As with any joint damage, it's usually associated with a dislocation of a certain degree. Where it is pushed past its mechanical limit and something has to give. A partial tear will probably go all the way if the dog is allowed to use it full blast. You have a small window of 6 weeks or so to build scar tissue and muscle to make up for the loss of/or damage to the ligament. It means crate rest and physical therapy for activity only. 1 slip up and your dog will blow it out so you have to be serious about it. Are these the Same dogs that play rough and sleep in the same crate together?
 

·
Registered
Joined
·
92 Posts
Discussion Starter · #6 ·
Yes they are Dave! However since her injury there has been no rough play or exercise which is why it has been healing rather than getting worse. I walk her on leash only and they are out one at a time unless they are sleeping at night. This will continue until she has made a full recovery. Thanks LSands45!
 

·
Good with tools
Joined
·
9,791 Posts
Hand walks are the best. I walk my dogs at the beach, chest deep in the water to create a little resistance. Worked wonders! Your goal is to stabilize that ligament with scar tissue and muscle. Keep that in mind as it improves. Avoid that surgery at all cost! ;)
 

·
Registered
Joined
·
92 Posts
Discussion Starter · #8 ·
Thanks Dave! At this point the vet hasn't recommended surgery. I was doing some research. This is what I currently give both of my dogs. Is it too much?

Apple Cider Vinegar
Coconut Oil
The Missing Link powder
Omega 3 pills
Glucosomine and Chondrotin (sp?)
Ester C (just ordered based on research that it really helps with joint stuff)

My next question is should I get the human pills or try and find ones for dogs?
 

·
Registered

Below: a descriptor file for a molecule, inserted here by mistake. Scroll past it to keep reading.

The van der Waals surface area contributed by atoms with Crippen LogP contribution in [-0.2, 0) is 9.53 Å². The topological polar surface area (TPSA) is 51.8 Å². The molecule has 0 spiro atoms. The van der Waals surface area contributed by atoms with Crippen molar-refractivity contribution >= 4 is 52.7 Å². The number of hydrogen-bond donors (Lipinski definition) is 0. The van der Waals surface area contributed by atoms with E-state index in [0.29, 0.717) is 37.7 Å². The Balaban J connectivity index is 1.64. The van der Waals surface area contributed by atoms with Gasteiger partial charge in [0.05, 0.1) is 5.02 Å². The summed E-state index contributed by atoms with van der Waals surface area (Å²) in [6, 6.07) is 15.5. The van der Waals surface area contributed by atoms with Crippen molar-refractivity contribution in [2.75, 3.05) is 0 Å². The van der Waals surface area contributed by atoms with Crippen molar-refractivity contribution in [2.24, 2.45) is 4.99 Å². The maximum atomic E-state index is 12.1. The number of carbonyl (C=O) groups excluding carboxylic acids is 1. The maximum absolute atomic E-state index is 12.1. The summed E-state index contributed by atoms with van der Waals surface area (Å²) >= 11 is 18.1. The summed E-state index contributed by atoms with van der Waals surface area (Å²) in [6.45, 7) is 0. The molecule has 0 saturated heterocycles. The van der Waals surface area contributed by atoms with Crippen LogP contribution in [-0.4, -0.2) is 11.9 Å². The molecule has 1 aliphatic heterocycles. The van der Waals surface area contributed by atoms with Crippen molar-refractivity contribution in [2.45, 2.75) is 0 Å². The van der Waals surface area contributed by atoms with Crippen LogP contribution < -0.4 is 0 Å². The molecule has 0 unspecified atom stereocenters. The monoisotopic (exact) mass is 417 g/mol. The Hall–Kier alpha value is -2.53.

Joined
·
507 Posts
My dog was diagnosed via the drawer test with a likely partial CCl tear a few years ago. It was a very minor injury, some limping after rest; but she never 3 legged it. We saw a surgeon who felt we had a 50% chance of avoiding surgery and he recommended we try conservative management.

It worked. After a period of rest and confinement we started with leash walks building duration, then cavaletti exercises, controlled stair exercises up and down on leash, and as she progressed walking on inclines, then eventually jogging on leash, then a little running on leash.

She did about 1 year later sustain another minor injury to the opposite knee and we healed her the same way.

Since the first injury we give Dasaquin and free form snip tip supplements.

People tend to have different opinions about the injury. Our regular vet said I should just keep her in agility, let her sustain the eventual full tear and then have the surgery. The surgeon was extremely conservative and felt the best course of action was to avoid surgery if possible.
 

·
Good with tools
Joined
·
9,791 Posts
Yes. Anterior drawer, I don't do that test myself because I can loose the patella down the side of the knee if there is inflamation around the patella tendon. Champ had one acl repaired and injured the other one a year later. He's had 10surgeries and I didn't want to put his body thru it again so we opted out of the surgery. 6 years later the repaired joint is very arthritic and he depends on the other to get him mobile. I'm very happy I didn't fix it surgically.
 
1 - 10 of 10 Posts
Top